Construction aims to reduce potential conflict
April 1, 2019
City agencies began unearthing Armory Avenue and Wright Street in early March. For the spring semester, here’s what students need to know: MCORE Project 4 is underway and its construction sites are here to stay.
The Multimodal Corridor Enhancement Project is a five-part upheaval and reconstruction of several vital Champaign-Urbana public transportation sites. MCORE aims to balance methods of transportation and reduce conflicts between buses, bikers and pedestrians.
Its first project in 2017 revamped Green from Wright streets to Busey Avenue, adding new bus stops, bike lanes, a transit island and widening roads near the Illini Union.
MCORE rides off a $15.7 million Transportation Investment Generating Economic Recovery grant from the U.S. Department of Transportation, along with $31.2 million from the University, Mass Transit Department and the cities of Urbana and Champaign. Project 4 is the largest and costliest, resurfacing at an estimated $10 million.
Why the high bill? Not only are Wright Street and Armory Avenue transit hot spots in need of significant renovation, but construction workers are also replacing a 100-year-old water main underneath the intersection while the ground is unearthed.
The finished project will reduce potential conflict areas via wider streets, elevated bike lanes, more pronounced lane designations, a bike curve on Armory Avenue and Wright Street and a new transit boarding island, said MCORE Public Information Officer Kris Koester.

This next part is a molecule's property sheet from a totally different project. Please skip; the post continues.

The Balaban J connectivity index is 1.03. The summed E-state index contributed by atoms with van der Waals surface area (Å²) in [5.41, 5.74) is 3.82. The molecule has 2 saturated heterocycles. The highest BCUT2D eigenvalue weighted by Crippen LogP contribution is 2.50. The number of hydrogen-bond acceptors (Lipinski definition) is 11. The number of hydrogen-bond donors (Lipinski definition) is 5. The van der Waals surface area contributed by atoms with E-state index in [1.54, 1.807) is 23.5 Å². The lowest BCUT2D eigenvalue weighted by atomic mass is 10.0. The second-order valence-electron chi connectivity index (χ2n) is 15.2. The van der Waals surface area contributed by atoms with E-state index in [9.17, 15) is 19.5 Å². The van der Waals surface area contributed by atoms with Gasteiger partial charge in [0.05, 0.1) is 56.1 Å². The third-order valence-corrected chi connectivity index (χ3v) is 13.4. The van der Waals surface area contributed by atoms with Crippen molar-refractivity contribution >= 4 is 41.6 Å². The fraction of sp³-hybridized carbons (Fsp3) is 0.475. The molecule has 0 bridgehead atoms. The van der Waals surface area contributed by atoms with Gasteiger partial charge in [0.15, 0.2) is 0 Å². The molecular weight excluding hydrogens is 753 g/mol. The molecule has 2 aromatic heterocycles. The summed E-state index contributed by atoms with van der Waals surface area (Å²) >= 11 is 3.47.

“Better width streets, safer bike paths, wider sidewalks. Bear with us,” Koester said.
Construction follows a tight schedule laid out in MCORE’s initial proposal. For MCORE to meet the 2021 deadline specified in the TIGER grant, some resurfacing had to occur during the semester. Student complaints derive from the lack of University communication about the construction.
Sarah Wheeler, sophomore in Business, is a member of Pi Beta Phi and lives in the chapter house on Wright Street. Members of the sorority felt blindsided seeing their typical class routes walled off without prior notification, Wheeler said.
“Since what’s blocked off changes every day, you never really know what to expect or what you’ll be able get through each day,” Wheeler said.
Likewise, some feel Project 4 cramps an already construction-laden campus. Sushobhan Sen is a graduate teaching assistant who spends much of his time in the Civil Engineering Building on the Engineering Quad. Sen deals with constant restroom renovations and a noisy Hydrosystems Lab modernization project next door that interrupts his classes.
“There’s this tut-tut-tut sound all day, continuously,” Sen said.
The brunt of MCORE’s work is on the horizon. Project 4 will intensify this summer along the Armory Avenue and Wright Street intersection. When students return in August, Wright Street construction will flip to the west side of the road, opening up the current blockage. In 2020, MCORE moves to Sixth and Daniel streets and Wright from Green Street to Springfield Avenue. Project 4 concludes in December 2020.
The final phase of MCORE begins in 2021, resurfacing Green from Busey Avenue to Race Street. Along with a city project on Springfield and Lincoln avenues this summer, Urbana will be busy with construction for the near future, said Assistant City Engineer of Urbana Craig Shonkwiler.
“All of these projects will improve the connectivity of Urbana to campus,” Shonkwiler said.
As a civil engineering doctoral candidate, Sen provides some perspective for the wait of construction projects.
“Ultimately everyone has to go through some inconvenience to get good things constructed. Putting up a tent takes no effort, but nobody wants to live in a tent,” Sen said.